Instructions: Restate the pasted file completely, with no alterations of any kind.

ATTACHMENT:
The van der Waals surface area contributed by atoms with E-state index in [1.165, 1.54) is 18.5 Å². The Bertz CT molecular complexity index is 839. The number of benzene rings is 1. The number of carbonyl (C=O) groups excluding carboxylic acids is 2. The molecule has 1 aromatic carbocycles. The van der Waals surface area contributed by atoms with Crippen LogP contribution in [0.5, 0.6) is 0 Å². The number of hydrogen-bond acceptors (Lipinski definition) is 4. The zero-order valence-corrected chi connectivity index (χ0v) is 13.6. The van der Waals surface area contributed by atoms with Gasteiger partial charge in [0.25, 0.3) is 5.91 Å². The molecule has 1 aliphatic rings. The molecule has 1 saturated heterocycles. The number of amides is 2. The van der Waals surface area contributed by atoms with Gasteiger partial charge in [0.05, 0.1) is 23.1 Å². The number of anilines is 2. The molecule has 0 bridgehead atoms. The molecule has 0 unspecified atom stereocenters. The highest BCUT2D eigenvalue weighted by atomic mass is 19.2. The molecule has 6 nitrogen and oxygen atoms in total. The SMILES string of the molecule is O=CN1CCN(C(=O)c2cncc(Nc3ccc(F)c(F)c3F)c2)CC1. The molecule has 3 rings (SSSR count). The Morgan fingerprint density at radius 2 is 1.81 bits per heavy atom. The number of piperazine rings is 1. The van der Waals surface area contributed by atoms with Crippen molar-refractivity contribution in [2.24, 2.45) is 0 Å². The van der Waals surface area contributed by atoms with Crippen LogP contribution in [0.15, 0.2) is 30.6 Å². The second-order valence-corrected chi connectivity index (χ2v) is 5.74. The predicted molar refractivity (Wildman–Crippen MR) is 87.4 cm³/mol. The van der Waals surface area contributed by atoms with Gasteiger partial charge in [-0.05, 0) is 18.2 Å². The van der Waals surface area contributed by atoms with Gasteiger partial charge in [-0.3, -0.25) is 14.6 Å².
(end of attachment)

The van der Waals surface area contributed by atoms with E-state index in [1.165, 1.54) is 18.5 Å². The Bertz CT molecular complexity index is 839. The number of benzene rings is 1. The number of carbonyl (C=O) groups excluding carboxylic acids is 2. The molecule has 1 aromatic carbocycles. The van der Waals surface area contributed by atoms with Crippen LogP contribution in [0.5, 0.6) is 0 Å². The number of hydrogen-bond acceptors (Lipinski definition) is 4. The zero-order valence-corrected chi connectivity index (χ0v) is 13.6. The van der Waals surface area contributed by atoms with Gasteiger partial charge in [0.25, 0.3) is 5.91 Å². The molecule has 1 aliphatic rings. The molecule has 1 saturated heterocycles. The number of amides is 2. The van der Waals surface area contributed by atoms with Gasteiger partial charge in [0.05, 0.1) is 23.1 Å². The number of anilines is 2. The molecule has 0 bridgehead atoms. The molecule has 0 unspecified atom stereocenters. The highest BCUT2D eigenvalue weighted by atomic mass is 19.2. The molecule has 6 nitrogen and oxygen atoms in total. The SMILES string of the molecule is O=CN1CCN(C(=O)c2cncc(Nc3ccc(F)c(F)c3F)c2)CC1. The molecule has 3 rings (SSSR count). The Morgan fingerprint density at radius 2 is 1.81 bits per heavy atom. The number of piperazine rings is 1. The van der Waals surface area contributed by atoms with Crippen molar-refractivity contribution in [2.24, 2.45) is 0 Å². The van der Waals surface area contributed by atoms with Crippen LogP contribution in [0.15, 0.2) is 30.6 Å². The second-order valence-corrected chi connectivity index (χ2v) is 5.74. The predicted molar refractivity (Wildman–Crippen MR) is 87.4 cm³/mol. The van der Waals surface area contributed by atoms with Gasteiger partial charge in [-0.05, 0) is 18.2 Å². The van der Waals surface area contributed by atoms with Gasteiger partial charge in [-0.3, -0.25) is 14.6 Å².